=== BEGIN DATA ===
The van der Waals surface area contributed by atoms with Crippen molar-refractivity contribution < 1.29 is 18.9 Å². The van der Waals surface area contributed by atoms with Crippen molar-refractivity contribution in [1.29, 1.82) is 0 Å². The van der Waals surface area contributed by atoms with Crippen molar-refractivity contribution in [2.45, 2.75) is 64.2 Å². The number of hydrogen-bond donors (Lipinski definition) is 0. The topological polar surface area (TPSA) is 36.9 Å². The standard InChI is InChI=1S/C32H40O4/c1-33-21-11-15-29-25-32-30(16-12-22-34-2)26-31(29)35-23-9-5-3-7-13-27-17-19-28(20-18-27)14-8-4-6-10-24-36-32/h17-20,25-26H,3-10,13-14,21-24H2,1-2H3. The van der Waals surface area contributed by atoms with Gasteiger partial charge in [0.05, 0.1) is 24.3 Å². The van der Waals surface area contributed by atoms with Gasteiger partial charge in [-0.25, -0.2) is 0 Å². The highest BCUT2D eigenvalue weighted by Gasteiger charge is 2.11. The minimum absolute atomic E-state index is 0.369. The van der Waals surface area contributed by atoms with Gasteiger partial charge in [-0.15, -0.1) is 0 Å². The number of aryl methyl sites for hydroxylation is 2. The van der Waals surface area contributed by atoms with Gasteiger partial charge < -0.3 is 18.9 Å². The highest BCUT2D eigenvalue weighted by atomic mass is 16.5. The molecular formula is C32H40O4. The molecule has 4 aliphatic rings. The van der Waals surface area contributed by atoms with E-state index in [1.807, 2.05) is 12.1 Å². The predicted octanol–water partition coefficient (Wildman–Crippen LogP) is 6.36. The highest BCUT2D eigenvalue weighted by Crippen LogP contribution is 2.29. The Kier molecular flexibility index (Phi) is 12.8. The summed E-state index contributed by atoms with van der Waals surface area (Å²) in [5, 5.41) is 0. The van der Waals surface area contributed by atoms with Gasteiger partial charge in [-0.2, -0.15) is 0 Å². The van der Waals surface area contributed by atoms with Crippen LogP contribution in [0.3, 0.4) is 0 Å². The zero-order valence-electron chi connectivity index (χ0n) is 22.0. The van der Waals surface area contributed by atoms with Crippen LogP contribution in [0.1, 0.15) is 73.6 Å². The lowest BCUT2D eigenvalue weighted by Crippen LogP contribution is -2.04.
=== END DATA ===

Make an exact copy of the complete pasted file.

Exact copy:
The van der Waals surface area contributed by atoms with Crippen molar-refractivity contribution < 1.29 is 18.9 Å². The van der Waals surface area contributed by atoms with Crippen molar-refractivity contribution in [1.29, 1.82) is 0 Å². The van der Waals surface area contributed by atoms with Crippen molar-refractivity contribution in [2.45, 2.75) is 64.2 Å². The number of hydrogen-bond donors (Lipinski definition) is 0. The topological polar surface area (TPSA) is 36.9 Å². The standard InChI is InChI=1S/C32H40O4/c1-33-21-11-15-29-25-32-30(16-12-22-34-2)26-31(29)35-23-9-5-3-7-13-27-17-19-28(20-18-27)14-8-4-6-10-24-36-32/h17-20,25-26H,3-10,13-14,21-24H2,1-2H3. The van der Waals surface area contributed by atoms with Gasteiger partial charge in [0.05, 0.1) is 24.3 Å². The van der Waals surface area contributed by atoms with Gasteiger partial charge in [-0.25, -0.2) is 0 Å². The highest BCUT2D eigenvalue weighted by Gasteiger charge is 2.11. The minimum absolute atomic E-state index is 0.369. The van der Waals surface area contributed by atoms with Gasteiger partial charge in [-0.15, -0.1) is 0 Å². The number of aryl methyl sites for hydroxylation is 2. The van der Waals surface area contributed by atoms with Gasteiger partial charge < -0.3 is 18.9 Å². The highest BCUT2D eigenvalue weighted by atomic mass is 16.5. The molecular formula is C32H40O4. The molecule has 4 aliphatic rings. The van der Waals surface area contributed by atoms with E-state index in [1.807, 2.05) is 12.1 Å². The predicted octanol–water partition coefficient (Wildman–Crippen LogP) is 6.36. The highest BCUT2D eigenvalue weighted by Crippen LogP contribution is 2.29. The Kier molecular flexibility index (Phi) is 12.8. The summed E-state index contributed by atoms with van der Waals surface area (Å²) in [5, 5.41) is 0. The van der Waals surface area contributed by atoms with Gasteiger partial charge in [-0.2, -0.15) is 0 Å². The van der Waals surface area contributed by atoms with Crippen LogP contribution in [0.3, 0.4) is 0 Å². The zero-order valence-electron chi connectivity index (χ0n) is 22.0. The van der Waals surface area contributed by atoms with Crippen LogP contribution in [0.1, 0.15) is 73.6 Å². The lowest BCUT2D eigenvalue weighted by Crippen LogP contribution is -2.04.